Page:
I had a call from a young lady the other day. She was having trouble keeping her brand new violin in tune. I asked if we had sold it to her. She said no but asked if I would look at it anyway. Of course, I said yes. It was a glossy black violin – one of those inexpensive violin outfits that you can get on eBamazon. Since tuning was the issue that was the first thing that I examined. As soon as I brought one of the strings up to pitch it would then drop like a rock. The interesting thing was that the peg was not slipping and the other strings would stay at their same pitch. Obviously, it was not a tailgut or peg issue so the only other alternative was that the strings were so cheap that the steel would not hold pitch and would stretch as I tried to tune it. I mentioned that she would need to replace the strings. Next, I set about to examine the rest of the violin and here is what I found: Strings were improperly spaced on the bridge, the arch of the bridge was way too shallow, the neck angle was wrong, the fingerboard was warped (on closer examination it was cheap flexible plastic and not even wood much less real ebony). I stopped at that point and showed her the issues. I told her to save her money and just return the violin-shaped-object. No charge. My biggest concern in these situations is convincing the customer that I am not just being snooty and bashing the violin to get a sale. I hate when people do that kind of thing but this object was not even worthy to be called an instrument. She politely left but came back a few hours later and rented a real violin from me.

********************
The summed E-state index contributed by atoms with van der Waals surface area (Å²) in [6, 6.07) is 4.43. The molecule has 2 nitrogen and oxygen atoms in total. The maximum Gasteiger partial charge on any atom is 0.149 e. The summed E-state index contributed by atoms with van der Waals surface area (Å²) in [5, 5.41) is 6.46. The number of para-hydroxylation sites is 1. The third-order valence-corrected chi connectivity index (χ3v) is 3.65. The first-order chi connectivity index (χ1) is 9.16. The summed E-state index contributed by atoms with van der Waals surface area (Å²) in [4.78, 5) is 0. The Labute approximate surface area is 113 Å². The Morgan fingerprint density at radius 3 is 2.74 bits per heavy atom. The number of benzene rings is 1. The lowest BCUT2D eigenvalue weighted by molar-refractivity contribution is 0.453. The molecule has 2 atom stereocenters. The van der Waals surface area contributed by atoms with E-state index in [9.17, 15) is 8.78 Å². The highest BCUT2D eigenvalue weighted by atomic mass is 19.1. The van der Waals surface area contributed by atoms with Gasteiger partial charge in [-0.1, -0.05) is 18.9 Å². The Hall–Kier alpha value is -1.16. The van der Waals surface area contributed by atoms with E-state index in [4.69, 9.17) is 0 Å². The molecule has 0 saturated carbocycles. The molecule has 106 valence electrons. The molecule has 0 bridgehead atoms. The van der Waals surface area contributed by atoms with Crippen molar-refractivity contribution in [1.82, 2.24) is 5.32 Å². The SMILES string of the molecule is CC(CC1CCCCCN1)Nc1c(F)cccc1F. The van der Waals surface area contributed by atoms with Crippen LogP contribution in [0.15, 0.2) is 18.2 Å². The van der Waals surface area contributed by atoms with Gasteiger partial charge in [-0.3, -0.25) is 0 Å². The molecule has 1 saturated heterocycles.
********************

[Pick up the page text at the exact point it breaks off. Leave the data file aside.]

I’ve mentioned the following story before in my blog but it bears repeating. When I was thirteen years old I decided that I wanted to learn to play the guitar. My mother had a guitar and so I started with that but found that it was so difficult to play that I gave up. I reasoned that guitar was just not for me. Five years later I was in college and tried my roommate’s guitar. I was then that I realized I had been trying to learn on a guitar-shaped-object (Harmony Stella) and not a real instrument. Stevie Ray Vaughn would have had difficulty with it and he had hands of steel! I’ll acknowledge that beginners do not need the same level of instrument that professionals but they do need good sounding instruments that are playable and tunable. The beginner actually needs more things going their way than the pro since the pro can usually make a mediocre instrument sound good. Don’t set yourself or your child up for failure. I adjust every instrument in our shop personally for playability. If you don’t buy or rent an instrument from us please do get one from one of the other good dedicated violin shops in our area. they care about getting you a good playable instrument. It might cost you a bit more than eBamazon but it will spare you the heartache of having a violin-shaped-object.